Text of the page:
Not just Rooh Afza. There will be new products under all the brands of Hamdard—Safi, Roghan Badam Shirin (almond oil), Sualin (cold and cough remedy) and Cinkara (health tonic).

“For instance, we are planning to bring personal care products under Safi. Plans are being finalized,” said Ali.

At present, about 45% of Hamdard’s revenue comes from the northern India, primarily Uttar Pradesh, Punjab and Haryana.

The company has started tapping markets in the eastern region and is gearing up to enter the west and south.

Its manufacturing plants are located in Delhi, Manesar (Harnaya) and Ghaziabad (Uttar Pradesh). The company is looking to increase capacity at these plants and may set up a new production unit for personal care products.

Investments, said Ali, would not be an issue. “About 85% of profit still goes to charity. And the Board (Waqf) has agreed to invest as required,” he added. At present, its products are available across 450,000 retail outlets.

Its heritage may be an advantage but it needs greater visibility, said Sachin Bobade, a Mumbai-based equity analyst.

“...Hamdard’s products need to be seen—not just in stores, but also across mass media. Today’s generation is unlikely to have any knowledge about the brand. Without a doubt, Hamdard has good potential for growth. But it needs to be visible first..,” he added.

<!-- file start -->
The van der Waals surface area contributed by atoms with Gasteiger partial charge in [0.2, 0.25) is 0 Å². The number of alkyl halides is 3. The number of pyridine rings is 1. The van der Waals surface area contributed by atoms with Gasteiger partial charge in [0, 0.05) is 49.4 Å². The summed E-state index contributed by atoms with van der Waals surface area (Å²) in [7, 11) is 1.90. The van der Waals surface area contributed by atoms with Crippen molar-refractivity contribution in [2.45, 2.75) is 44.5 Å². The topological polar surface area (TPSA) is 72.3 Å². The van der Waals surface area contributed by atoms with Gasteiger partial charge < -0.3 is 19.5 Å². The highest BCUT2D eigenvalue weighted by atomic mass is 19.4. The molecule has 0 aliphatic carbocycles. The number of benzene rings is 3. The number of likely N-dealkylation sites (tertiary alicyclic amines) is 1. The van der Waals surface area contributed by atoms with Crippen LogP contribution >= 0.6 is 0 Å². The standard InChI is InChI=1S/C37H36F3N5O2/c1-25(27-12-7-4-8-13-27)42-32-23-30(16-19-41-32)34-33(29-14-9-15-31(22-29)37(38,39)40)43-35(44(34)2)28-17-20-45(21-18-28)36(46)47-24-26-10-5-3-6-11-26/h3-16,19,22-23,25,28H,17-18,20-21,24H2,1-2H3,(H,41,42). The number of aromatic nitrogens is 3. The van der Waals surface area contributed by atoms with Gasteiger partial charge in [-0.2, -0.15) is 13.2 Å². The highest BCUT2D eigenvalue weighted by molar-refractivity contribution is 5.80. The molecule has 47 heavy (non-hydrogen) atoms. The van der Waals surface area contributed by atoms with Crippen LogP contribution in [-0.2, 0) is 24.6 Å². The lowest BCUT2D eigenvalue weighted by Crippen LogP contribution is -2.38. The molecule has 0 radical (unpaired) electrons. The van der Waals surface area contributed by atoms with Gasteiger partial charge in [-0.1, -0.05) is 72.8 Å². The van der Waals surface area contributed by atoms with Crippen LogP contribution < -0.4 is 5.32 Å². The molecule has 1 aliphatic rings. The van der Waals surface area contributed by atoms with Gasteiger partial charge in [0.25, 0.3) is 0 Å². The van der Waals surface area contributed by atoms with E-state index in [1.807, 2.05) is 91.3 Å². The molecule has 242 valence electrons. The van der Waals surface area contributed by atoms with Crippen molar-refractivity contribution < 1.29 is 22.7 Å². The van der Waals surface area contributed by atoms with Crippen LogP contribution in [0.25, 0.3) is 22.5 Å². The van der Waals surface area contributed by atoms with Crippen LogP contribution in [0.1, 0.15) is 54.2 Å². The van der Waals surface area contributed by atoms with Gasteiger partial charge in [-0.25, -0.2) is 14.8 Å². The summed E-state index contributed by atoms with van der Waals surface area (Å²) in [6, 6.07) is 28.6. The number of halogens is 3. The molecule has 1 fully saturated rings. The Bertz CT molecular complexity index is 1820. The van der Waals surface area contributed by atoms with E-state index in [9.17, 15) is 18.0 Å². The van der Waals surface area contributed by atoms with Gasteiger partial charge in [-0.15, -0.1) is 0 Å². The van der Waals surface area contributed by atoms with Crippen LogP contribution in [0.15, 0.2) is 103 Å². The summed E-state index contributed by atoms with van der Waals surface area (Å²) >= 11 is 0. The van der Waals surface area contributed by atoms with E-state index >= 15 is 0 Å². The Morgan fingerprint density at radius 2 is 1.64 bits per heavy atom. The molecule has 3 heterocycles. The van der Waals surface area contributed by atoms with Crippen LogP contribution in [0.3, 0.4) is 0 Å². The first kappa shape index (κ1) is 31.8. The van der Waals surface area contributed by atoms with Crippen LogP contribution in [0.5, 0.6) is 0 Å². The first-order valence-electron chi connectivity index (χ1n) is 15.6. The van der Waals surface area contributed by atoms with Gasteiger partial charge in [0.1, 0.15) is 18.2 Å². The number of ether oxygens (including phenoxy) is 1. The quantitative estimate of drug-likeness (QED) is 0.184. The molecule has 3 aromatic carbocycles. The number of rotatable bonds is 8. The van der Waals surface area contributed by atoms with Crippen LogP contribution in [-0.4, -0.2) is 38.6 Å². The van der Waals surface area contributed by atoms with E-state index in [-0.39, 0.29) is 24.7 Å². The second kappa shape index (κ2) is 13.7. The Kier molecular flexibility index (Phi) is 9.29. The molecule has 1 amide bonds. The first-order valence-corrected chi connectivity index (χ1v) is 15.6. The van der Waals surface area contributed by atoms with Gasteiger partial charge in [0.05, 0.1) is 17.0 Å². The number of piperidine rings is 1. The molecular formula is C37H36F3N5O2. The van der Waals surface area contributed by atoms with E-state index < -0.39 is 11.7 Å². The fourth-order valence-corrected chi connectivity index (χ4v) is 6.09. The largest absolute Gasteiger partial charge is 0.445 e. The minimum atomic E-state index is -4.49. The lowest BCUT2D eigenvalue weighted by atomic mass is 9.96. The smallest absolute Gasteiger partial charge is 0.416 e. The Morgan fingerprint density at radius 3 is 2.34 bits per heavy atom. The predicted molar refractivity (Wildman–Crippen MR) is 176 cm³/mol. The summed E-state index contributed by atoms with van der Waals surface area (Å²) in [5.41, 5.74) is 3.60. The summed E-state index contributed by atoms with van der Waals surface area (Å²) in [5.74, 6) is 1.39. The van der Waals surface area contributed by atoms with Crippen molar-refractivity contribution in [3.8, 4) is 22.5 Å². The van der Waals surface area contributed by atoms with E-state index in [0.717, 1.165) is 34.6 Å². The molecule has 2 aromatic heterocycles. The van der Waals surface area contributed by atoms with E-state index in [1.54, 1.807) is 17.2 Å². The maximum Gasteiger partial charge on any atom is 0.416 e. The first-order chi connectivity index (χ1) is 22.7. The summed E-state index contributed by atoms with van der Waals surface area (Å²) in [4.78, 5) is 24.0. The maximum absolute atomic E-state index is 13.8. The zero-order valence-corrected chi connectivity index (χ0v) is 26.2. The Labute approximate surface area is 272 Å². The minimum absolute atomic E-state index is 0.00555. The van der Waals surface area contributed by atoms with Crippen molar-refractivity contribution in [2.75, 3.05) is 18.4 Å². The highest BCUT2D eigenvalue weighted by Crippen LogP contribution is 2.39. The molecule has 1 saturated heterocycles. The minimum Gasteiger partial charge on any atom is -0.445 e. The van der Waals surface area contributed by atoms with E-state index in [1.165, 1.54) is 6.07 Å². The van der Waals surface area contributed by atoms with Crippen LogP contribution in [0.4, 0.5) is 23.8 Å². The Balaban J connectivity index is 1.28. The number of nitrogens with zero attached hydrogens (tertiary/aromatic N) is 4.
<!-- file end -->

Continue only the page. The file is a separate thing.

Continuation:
This year, Hamdard will spend about 15% of annual revenue on advertising. “We are not going for celebrity endorsements. Differentiated, disruptive communication without shift away from the core, more focus on digital and consumer engagement is the way forward,” said Ali.

The firm has engaged Rediffusion Y&R as its creative agency while Delhi-based Sterco Digitex has been given the mandate for digital communication.

Santosh Desai, brand expert and chief executive and managing director, Future Brands Ltd, said that to stay relevant and connect with young consumers, heritage brands often commit a common mistake of trying to appear to be cool.

“It doesn’t work. Companies must have belief in their heritage instead of running away from it. Baba Ramdev’s Patanjali Ayurved, for instance, is not trying to be a cool brand, and its popularity shows its relevance,” he said.

Hamdard should find a way to frame its timeless appeal in the current context. “Clearly, there is a consumer shift from aerated to health drinks. Hamdard’s Rooh Afza can be relevant if the company manages to tap into the modern health discourse and leverage it,” added Desai.

Hamdard, meanwhile, is setting up wellness centres to popularize Unani as a nature cure method. “We have already set up six wellness centres. We’ll have 10 by end of the year across the country. These wellness centres will sell all company products— medicines, personal care products and beverages, besides offering remedies and therapies by qualified doctors,” said Ali.

Desai said heritage works in the wellness sector, citing the example of the ayurvedic Kerala massage that is an extremely old therapy, yet remains popular in contemporary times. “A wellness centre, in Hamdard’s case, should be a way to amplify its past, not escape it,” added Desai.